Rhythms, Rhymes and Tides

Justina and Joyce

(HSP-CD201)
HSP Records

A review written for the Folk & Acoustic Music Exchange
By Roberta B. Schwartz
(rschwartz@oeb.harvard.edu)

Justina and Joyce's luscious vocal harmonies shine in their second independently produced recording, "Rhythms, Rhymes and Tides." Hailing from the western Massachusetts oasis of contemporary acoustic music, and home to Dar Williams, Cliff Eberhardt, Jim Henry and others, Justina Golden and Joyce Zymeck have arrived with a uniquely beautiful sound. The duo's voices complement one another and create a perfect blend: Joyce possesses a lovely, clear soprano, while Justina's voice is one of deeper, richer tones. Together they have created a recording filled with gorgeous vocal arrangements, gifted songwriting, and outstanding accompanying players.

Opening with the lovely, poetic "To Live Hand In Hand," the duo skillfully blend their voices in a celebration of love and commitment. With the accompaniment of guitar virtuosos Jim Henry on acoustic guitar and Duke Levine on electric slide guitar, this song is simply beautiful. "Owls" features the lush richness of Justina Golden's expressive vocals. It is a haunting melody which speaks to the courage, grace, and fearlessness of this hunter of the nighttime skies. In addition to the stunning vocal arrangements weaving in and around the melody, the instrumental accompaniment of violin, celtic harp, and cello give this piece a classical touch. The insertion of the call of the great horned owl during the opening bars is a real treat. Joyce Zymeck's lovely soprano and skillful songwriting make "I Don't Want to See" a song that stays with you. Detailing the trauma of a failed romance, the conflicting emotions of sadness, nostalgia and regret all come together here in an attempt to let go of the past in order to move forward. Justina and Joyce take a humorous poke at a former love in Marcia Taylor's "Why Forgive & Forget (When You Can Remember & Blame)." With its corny, old-timey country-based melody, a story of a dysfunctional relationship unfolds - all tongue-in-cheek, of course.

The title song, "Rhythms, Rhymes and Tides" is a thing of beauty. Reflecting the ebb and flow of the ocean, and of human emotions, the always lovely lead vocals of Joyce, with Justina's deeper harmony, touches a place deep inside. The cello accompaniment by Gideon Freudmann adds just the right note of earthiness. "Hold Me Tonight" celebrates the joy of love in the natural world. Images of mountains, birds in flight and running rivers are countered with a darker vision of nighttime, shadows and storms. The song urges lovers to find solace in one another's arms. The steamy heat of sensuality flows through the vocal harmonies and lyrics of "Sip of Water." Duke Levine on electric guitar is particularly fine here. Turning toward the current crisis in women's health care, Jamie Anderson's "One Out of Three" speaks to the issue of breast cancer. With understated, skilled accompaniment by Jim Henry on acoustic guitar, Justina and Joyce's voices soar with passion in this entreaty to stop the epidemic, and to reach out to its many sufferers. The significance of losing our way and finding our spiritual way back home is beautifully expressed in Joyce Zymeck's "A Light to Lead Me Home." The seasons of love, its trials and tribulations, is brought to life in "Synergy." With a more traditional folk sound, Justina's honey rich, deep voice on lead vocals brings this song to life. The recording concludes with an outstanding sixteenth century piece sung in the original French, "Mille Regretz." Joining Justina and Joyce in acapella, four-part harmony are the sweet voices of Cindy Kallet and Susan Herrick. A beautiful ending to a splendid treat of a recording.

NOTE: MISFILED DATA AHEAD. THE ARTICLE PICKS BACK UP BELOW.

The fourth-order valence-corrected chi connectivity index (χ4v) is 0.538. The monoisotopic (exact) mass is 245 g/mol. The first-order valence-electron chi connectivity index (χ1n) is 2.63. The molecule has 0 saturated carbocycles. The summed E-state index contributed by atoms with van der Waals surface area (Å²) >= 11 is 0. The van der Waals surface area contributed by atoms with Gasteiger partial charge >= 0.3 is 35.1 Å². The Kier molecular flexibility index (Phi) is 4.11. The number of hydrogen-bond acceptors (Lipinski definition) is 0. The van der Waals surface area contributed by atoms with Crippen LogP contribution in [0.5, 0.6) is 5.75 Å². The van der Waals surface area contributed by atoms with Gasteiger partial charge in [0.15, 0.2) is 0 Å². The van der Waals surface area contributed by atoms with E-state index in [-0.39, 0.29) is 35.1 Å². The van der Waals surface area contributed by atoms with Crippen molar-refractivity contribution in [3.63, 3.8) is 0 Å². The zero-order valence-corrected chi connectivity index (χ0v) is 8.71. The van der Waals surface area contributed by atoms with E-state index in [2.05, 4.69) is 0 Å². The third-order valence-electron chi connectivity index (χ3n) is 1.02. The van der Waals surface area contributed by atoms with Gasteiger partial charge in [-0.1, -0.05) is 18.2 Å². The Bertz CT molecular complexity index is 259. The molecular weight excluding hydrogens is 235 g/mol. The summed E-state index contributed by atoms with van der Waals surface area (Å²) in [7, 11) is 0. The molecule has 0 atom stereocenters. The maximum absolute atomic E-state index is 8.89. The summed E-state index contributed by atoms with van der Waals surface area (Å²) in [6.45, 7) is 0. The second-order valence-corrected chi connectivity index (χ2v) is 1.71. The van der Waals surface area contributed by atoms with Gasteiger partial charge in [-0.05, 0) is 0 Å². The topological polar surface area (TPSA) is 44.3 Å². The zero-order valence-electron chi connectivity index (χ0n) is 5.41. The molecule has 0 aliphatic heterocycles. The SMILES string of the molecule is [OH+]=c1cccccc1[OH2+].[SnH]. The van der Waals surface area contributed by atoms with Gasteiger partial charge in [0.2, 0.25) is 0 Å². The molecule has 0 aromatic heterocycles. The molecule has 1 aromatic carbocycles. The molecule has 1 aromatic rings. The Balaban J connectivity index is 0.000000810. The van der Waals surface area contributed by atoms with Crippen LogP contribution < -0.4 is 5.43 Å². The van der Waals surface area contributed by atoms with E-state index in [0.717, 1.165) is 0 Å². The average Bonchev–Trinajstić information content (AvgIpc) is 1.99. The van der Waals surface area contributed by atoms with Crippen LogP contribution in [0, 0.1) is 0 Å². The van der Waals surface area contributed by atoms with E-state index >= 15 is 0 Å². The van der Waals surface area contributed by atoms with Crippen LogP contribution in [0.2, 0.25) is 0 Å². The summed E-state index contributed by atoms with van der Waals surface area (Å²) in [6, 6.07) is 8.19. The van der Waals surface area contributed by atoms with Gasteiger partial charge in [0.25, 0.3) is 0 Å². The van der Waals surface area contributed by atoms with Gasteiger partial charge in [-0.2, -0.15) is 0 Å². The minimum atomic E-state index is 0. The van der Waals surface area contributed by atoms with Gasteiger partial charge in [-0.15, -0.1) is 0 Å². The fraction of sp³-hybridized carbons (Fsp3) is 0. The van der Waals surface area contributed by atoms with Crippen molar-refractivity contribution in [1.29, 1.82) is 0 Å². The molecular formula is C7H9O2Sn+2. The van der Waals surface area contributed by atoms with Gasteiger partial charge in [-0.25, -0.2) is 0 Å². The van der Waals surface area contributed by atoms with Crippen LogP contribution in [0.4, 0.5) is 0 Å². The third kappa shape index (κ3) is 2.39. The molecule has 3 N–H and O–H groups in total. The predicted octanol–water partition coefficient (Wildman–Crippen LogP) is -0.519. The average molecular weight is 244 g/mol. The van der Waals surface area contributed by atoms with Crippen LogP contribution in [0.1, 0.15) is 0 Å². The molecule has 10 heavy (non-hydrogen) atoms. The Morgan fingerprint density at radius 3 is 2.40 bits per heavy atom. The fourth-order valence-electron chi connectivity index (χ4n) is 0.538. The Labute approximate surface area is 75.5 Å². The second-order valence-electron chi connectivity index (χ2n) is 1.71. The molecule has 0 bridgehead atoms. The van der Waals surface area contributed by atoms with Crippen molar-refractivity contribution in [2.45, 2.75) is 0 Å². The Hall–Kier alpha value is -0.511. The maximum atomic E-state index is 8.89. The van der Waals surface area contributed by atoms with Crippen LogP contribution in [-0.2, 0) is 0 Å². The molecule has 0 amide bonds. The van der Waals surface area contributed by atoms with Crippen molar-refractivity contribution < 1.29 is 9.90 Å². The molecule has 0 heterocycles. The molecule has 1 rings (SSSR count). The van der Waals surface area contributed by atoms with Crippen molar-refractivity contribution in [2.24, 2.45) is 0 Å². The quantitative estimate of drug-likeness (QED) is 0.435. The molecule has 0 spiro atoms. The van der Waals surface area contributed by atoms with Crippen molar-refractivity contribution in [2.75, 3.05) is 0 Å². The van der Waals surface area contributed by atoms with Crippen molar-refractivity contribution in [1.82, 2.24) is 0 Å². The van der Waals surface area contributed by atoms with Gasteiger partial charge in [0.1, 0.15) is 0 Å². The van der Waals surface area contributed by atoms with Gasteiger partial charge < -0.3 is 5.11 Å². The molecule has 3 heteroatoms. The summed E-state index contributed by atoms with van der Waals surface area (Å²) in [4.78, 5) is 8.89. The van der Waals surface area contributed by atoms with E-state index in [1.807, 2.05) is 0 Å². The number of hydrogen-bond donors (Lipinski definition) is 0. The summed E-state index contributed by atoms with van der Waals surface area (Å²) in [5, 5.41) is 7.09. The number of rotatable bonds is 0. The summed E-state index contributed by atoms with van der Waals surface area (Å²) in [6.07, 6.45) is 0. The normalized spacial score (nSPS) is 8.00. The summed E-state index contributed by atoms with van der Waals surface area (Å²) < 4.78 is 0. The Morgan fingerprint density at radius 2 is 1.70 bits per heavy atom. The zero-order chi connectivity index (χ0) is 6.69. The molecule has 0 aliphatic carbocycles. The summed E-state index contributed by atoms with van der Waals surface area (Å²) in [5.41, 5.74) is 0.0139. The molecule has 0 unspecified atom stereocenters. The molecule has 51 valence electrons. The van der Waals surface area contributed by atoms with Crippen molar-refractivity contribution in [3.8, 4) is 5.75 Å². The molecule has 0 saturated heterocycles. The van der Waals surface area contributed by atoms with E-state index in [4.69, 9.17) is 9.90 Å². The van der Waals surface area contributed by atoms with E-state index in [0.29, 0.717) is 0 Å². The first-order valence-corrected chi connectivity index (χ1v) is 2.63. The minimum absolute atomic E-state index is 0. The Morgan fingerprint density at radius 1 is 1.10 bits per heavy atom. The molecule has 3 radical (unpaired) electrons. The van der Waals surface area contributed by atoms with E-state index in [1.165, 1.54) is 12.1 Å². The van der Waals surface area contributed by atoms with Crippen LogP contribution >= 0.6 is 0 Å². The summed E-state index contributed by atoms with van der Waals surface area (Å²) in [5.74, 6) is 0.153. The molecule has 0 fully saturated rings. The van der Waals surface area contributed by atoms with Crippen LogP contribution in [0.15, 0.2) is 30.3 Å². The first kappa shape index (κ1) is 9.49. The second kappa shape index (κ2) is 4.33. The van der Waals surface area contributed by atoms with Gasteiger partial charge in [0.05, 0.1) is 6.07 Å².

"Rhythms, Rhymes and Tides" is a celebration of life and love all wrapped up in the gorgeous vocal harmonies of Justina Golden and Joyce Zymeck. This self-produced venture succeeds in its simple, graceful production values, allowing the voices to remain first and foremost. A talented roster of musicians, all well-known in their own right, support and let the voices shine. Listeners who find their way to this outstanding recording will play it over and over again. Justina and Joyce are that good. Their unique vocal blend is unforgettable, as is this recording.

[Edited by: David Schultz]

Copyright 1996, Three Rivers Folklife Society.
This review may be reprinted with prior written permission and attribution.

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